Walter Hill’s 1984 “Streets of Fire” is probably the only other film, besides John Carpenter’s “Big Trouble in Little China”, that I have a hard time convincing third parties that it’s really not as bad as they think it is. Unlike the screwball comedy elements of “Little China”, there is none of the humor or tongue in cheek approach in “Streets”. In truth, “Streets of Fire” is a highly imaginative film that, unfortunately, is not terribly well written, acted, or directed. So why do I like it so much?
The one thing you’ll notice first is how anachronistic “Streets of Fire” is. Billed as a “Rock and Roll Fable”, the movie exists in a time bubble of its own making. People sport pompadours and biker gangs roam the streets without much interference from the law. The closest possible era for the film would be the ’50s or ’60s, which may explain the vintage trains, cars, and clothing, but not much else. For instance, race relations are euphoric in the film, and there seems to be no distinction between black and white.
The film takes place mostly at night, and maybe that’s for the best because with too much light the audience might spend too much time wondering about the movie’s timeline rather than pay attention to what’s happening onscreen. And it is the film’s groovy scene transitions and vibrant look that is the real star of this picture, not its then unknown cast and weak script.
Michael Pare, long before he became mired in B-Movie hell, stars as Tom Cody, a rough and tumble mercenary looking for his next job. Cody is contacted by his older sister Reva after Cody’s ex-girlfriend and singing sensation Ellen Aim (a very young Diane Lane) is abducted off the stage by menacing biker Willem Dafoe. Cody is hesitant to launch the rescue operation because he’s still stinging from his past with Ellen, but eventually agrees. With Ellen’s manager and a female mercenary name McCoy (Amy Madigan), Cody heads into the bad part of town where the Bombers, a biker gang, had taken Ellen for their own amusement.
Movies don’t come any simpler than “Streets of Fire”, a film that has so little pretensions about being more than what it is that writers Larry Gross and Walter Hill didn’t even bother to actually write dialogue, but instead gave all the characters one-liners. I kid you not. There are no actual conversations or even exposition dialogue; instead, the movie is replete with what the writers no doubt thought were “cool” one-liners. Everyone, from Cody to McCoy to Billy Fish (Rick Moranis), Ellen’s manager, spouts short soundbytes in lieu of normal sentences.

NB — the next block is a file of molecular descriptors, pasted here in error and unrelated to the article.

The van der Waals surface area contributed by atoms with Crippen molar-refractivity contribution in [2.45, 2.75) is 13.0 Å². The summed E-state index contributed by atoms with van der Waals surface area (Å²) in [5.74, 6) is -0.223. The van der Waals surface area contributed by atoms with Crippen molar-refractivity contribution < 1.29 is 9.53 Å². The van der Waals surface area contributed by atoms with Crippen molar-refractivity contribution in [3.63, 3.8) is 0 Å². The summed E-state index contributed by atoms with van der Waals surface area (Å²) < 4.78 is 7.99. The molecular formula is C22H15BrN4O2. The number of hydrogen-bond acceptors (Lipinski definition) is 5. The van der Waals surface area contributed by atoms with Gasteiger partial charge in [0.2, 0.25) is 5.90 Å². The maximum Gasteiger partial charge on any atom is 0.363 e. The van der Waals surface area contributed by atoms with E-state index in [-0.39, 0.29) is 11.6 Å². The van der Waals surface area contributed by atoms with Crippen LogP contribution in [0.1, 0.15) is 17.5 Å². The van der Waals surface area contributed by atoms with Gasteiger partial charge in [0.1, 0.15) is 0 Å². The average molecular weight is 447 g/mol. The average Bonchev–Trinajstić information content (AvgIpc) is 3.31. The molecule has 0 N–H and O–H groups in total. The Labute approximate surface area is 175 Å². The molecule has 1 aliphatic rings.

There’s no getting around the fact that “Streets of Fire” has some of the most stilted acting, off-kilter dialogue delivery, and unbelievably dense characterization in the history of film. And yet, the film is such a guilty pleasure that it’s hard to be, well, too hard on it. I don’t even mind that lead Michael Pare seems to have broken his leg during the making of the movie, and there are scenes where he doesn’t walk more than he waddles to and fro like he’s (probably) wearing a cast on one leg. I don’t even care that Diane Lane (“Unfaithful”) barely has any dialogue, and that when her character did speak, her lines were just as bad as the others. I also didn’t mind that Diane is obviously lip-synching all of her music because, frankly, she looks so damn sexy onstage.
“Streets of Fire” is not a great film. It’s an average film, with an average cast, average story, and average direction. But when you put all of that together with the film’s anachronistic vibe, there’s just something so cool about the whole thing. Also, it doesn’t hurt that the film is bookended by two excellent in-concert sequences, with some great ’80s-inspired music for our enjoyment. The film’s soundtrack is also quite good, with a mixture of rockabilly and punk.
There is violence in the movie, but it’s all done so cartoonishly that you can’t take them seriously. Although the final confrontation been Cody and Raven (Dafoe), using some sort of weird ax/hammer, is quite brutal. If only Cody hadn’t waddled to the scene, that is.
You really can’t expect too much from “Streets of Fire”, because doing so will only guarantee disappointment. Yet there’s something to be said about a movie that takes place in a world that just doesn’t exist anywhere else besides on celluloid. If just for that, “Streets” will continue to have a place in my heart — even though I will never be able to fully explain why.
Walter Hill (director) / Larry Gross, Walter Hill (screenplay)
CAST: Michael Pare …. Tom Cody
Diane Lane …. Ellen Aim
Rick Moranis …. Billy Fish
Amy Madigan …. McCoy
Willem Dafoe …. Raven Shaddock